Burlington Mayor Miro Weinberger, left, and Burlington Town Center owner Don Sinex announce in May 2016 an agreement to redevelop the downtown mall.

Far from reassuring the city administration, however, Sinex’s announcement was met with skepticism, and in the case of City Council President Max Tracy, outright rejection. Tracy said he didn’t trust Sinex and didn’t want to work with him. 

Mayor Miro Weinberger said in a statement the new partnership “has provided no evidence that they will be able to produce better results in the future than a Don Sinex-led partnership has delivered over the last six years.”

Run, don’t walk

Ernie Pomerleau, scion of the first family of real estate development in Vermont — his father was the late, legendary Tony Pomerleau — has watched with exasperation as recent events surrounding CityPlace unfolded.

Pomerleau said he is a fan of Weinberger, and credits the mayor with righting the ship of Burlington financially after some disastrous years that included the debacle of Burlington Telecom, secretly propped up with millions of dollars of city funds.

Ernie Pomerleau speaks during a ceremony to celebrate the construction of the Burlington YMCA's new home on College Street in Burlington on Thursday, November 1, 2018.

But on this one, Pomerleau said, he disagrees with the mayor.

“If it were me … I would celebrate the opportunity to put this project back online as quickly as possible,” he said. “I would suggest to everyone they run, do not walk, to work with a local team prepared to move quickly.”

Pomerleau also advised against suing Brookfield, as Weinberger has threatened to do, mostly because he sees no basis for a lawsuit. Also, Brookfield has deep legal pockets. Even if Burlington prevailed in court, he said, Brookfield would appeal, tying the city up for years and costing many thousands of dollars.

“I do not want to see another four years, or 40 years, of a hole,” Pomerleau said. “What is the benefit of suing Brookfield when you have the owner of the land taking back the project, and you have three very competent local developers?”

Beyond repair?

One of those local developers, Dave Farrington, said he was “stymied” by the reaction to Sinex’s announcement of their involvement in CityPlace and “confused as to why people aren’t getting behind this.”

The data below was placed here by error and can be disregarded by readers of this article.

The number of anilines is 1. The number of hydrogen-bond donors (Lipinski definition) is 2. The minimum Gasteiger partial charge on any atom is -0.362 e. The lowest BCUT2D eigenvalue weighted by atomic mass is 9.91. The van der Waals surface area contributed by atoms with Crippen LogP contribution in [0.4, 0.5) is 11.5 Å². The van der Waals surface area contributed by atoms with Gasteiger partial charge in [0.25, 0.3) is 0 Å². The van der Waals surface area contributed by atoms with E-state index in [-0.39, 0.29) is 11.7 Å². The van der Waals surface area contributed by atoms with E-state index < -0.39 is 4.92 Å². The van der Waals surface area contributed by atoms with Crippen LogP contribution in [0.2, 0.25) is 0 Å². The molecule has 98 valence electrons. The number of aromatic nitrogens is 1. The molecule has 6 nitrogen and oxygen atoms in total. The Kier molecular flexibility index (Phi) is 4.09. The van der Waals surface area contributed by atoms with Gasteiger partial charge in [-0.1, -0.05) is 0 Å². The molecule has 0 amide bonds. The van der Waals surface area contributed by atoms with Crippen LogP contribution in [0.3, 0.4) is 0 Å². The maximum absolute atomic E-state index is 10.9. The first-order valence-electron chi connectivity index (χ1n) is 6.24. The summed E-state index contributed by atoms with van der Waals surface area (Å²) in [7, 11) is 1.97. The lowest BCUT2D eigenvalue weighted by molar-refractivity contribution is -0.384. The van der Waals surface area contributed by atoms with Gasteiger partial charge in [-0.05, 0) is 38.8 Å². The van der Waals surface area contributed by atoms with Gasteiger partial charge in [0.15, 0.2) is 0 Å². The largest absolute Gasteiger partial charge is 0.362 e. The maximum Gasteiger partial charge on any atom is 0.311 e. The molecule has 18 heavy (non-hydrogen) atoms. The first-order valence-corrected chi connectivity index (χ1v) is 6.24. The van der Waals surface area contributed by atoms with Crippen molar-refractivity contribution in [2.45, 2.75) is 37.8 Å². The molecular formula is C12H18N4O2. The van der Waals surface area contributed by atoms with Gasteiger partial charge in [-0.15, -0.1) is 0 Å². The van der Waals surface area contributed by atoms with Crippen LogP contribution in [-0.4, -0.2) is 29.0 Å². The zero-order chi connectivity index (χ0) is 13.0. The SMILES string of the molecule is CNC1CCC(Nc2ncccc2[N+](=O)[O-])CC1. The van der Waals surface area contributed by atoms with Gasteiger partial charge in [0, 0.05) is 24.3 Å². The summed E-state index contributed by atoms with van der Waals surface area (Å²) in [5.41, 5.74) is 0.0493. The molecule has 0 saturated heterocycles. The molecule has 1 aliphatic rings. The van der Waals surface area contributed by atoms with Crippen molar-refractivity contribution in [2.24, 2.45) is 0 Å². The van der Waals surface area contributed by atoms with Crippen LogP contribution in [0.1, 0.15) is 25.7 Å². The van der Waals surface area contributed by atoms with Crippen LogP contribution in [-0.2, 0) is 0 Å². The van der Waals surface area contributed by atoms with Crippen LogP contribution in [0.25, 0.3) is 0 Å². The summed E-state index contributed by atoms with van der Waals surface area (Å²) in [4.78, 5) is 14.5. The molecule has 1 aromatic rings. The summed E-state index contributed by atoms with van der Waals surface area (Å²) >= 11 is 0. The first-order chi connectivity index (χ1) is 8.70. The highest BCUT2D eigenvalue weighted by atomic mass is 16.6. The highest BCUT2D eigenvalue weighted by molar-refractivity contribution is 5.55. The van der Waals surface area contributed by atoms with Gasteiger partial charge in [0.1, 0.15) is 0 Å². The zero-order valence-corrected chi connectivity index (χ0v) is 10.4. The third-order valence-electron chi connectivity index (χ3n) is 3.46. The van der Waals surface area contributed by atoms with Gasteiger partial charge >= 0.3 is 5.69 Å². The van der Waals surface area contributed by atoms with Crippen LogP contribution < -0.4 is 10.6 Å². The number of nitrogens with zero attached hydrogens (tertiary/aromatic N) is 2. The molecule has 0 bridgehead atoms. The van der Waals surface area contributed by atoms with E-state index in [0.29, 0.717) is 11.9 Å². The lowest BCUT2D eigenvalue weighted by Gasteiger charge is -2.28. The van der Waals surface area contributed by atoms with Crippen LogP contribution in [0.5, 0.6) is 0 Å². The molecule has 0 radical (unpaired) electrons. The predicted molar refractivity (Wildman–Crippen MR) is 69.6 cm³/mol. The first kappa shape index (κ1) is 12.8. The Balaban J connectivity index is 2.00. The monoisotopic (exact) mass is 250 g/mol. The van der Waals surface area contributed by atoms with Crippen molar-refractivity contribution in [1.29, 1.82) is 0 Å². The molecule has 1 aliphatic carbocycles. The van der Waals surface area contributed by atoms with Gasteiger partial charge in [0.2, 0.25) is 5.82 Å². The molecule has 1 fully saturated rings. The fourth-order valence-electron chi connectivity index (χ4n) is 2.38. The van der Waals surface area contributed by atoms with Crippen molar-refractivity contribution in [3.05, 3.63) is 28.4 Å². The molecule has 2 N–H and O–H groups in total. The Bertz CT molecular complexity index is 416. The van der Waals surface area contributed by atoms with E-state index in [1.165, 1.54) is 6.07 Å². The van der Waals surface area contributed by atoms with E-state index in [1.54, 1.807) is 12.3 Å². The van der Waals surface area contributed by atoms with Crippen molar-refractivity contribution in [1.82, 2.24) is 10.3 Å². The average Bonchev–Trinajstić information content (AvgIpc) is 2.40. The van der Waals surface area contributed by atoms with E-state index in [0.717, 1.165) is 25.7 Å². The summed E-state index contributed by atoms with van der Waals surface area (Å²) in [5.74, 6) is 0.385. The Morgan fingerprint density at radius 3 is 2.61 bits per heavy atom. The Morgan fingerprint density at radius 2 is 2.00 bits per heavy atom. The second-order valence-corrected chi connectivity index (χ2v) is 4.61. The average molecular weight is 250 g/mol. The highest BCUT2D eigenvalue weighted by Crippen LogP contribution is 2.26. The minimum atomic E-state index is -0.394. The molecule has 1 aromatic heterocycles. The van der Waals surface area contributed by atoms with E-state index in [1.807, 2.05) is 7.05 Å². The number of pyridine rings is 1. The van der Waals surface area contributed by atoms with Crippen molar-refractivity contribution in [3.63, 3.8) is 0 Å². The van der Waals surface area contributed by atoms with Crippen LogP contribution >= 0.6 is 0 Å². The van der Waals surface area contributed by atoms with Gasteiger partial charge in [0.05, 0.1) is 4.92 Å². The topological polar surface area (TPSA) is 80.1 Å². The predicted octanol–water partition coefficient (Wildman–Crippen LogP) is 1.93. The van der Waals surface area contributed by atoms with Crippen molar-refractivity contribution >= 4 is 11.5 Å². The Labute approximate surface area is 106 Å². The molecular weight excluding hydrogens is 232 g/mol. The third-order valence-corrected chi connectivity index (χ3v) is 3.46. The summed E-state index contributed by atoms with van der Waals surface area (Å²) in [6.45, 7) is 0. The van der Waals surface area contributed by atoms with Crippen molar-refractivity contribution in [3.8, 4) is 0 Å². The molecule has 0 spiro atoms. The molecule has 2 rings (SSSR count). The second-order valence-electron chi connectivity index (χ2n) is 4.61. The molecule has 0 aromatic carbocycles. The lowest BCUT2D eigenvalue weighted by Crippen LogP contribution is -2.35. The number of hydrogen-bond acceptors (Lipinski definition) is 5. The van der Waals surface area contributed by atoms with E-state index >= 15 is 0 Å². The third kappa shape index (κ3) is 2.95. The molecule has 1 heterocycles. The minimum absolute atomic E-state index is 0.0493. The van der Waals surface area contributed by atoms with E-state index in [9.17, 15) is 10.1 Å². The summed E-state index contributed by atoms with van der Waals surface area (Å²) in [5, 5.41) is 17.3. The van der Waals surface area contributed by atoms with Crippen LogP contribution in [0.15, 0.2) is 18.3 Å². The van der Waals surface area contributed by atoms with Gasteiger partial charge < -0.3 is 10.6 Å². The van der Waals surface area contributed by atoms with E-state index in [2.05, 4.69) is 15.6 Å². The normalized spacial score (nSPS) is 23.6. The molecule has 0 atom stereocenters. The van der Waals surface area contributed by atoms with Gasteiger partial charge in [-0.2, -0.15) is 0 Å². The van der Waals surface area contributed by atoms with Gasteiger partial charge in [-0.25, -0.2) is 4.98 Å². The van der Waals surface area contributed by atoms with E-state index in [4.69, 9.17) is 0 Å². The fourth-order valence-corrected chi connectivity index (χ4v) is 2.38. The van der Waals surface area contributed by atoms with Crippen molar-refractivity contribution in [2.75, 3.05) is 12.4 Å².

“We are standing here, open-armed, looking for support and cooperation,” Farrington said. “We are ready to jump into this thing, work out the issues and get the project started.”

Brian Pine

Farrington also wanted to make it clear that he, Ireland and Senecal are all in on CityPlace — a reaction to Weinberger’s characterization of their “potential involvement” in the project.

“Just so it’s out there correctly,” Farrington said. “We’re not hopeful. We are partners. We have an LLC (limited liability corporation) we are all members of and it’s real. It’s not a pipe dream. It’s not a ploy. We are going ahead with (the project).”

City Councilor Brian Pine said Thursday that early on, from 2014 through 2016, Sinex and CityPlace forged a great “synergy” with the Burlington community, promising “rebirth” for the core of downtown.

“Things were great,” Pine said. “If they had continued to focus on essentially delivering on the possibility that came from that synergy, leveraging lots of public and private resources to pull off this project, I think we’d be in a very different place.”

Now, it’s a different story, in Pine’s view.

“Things have not gone at all according to plan,” he said. “Promises made were not kept. Trust that was built has been shattered. I’d say we are very skeptical of the ability to repair that relationship.”

Contact Dan D’Ambrosio at 660-1841 or ddambrosio@freepressmedia.com. Follow him on Twitter @DanDambrosioVT. This coverage is only possible with support from our readers. Sign up today for a digital subscription.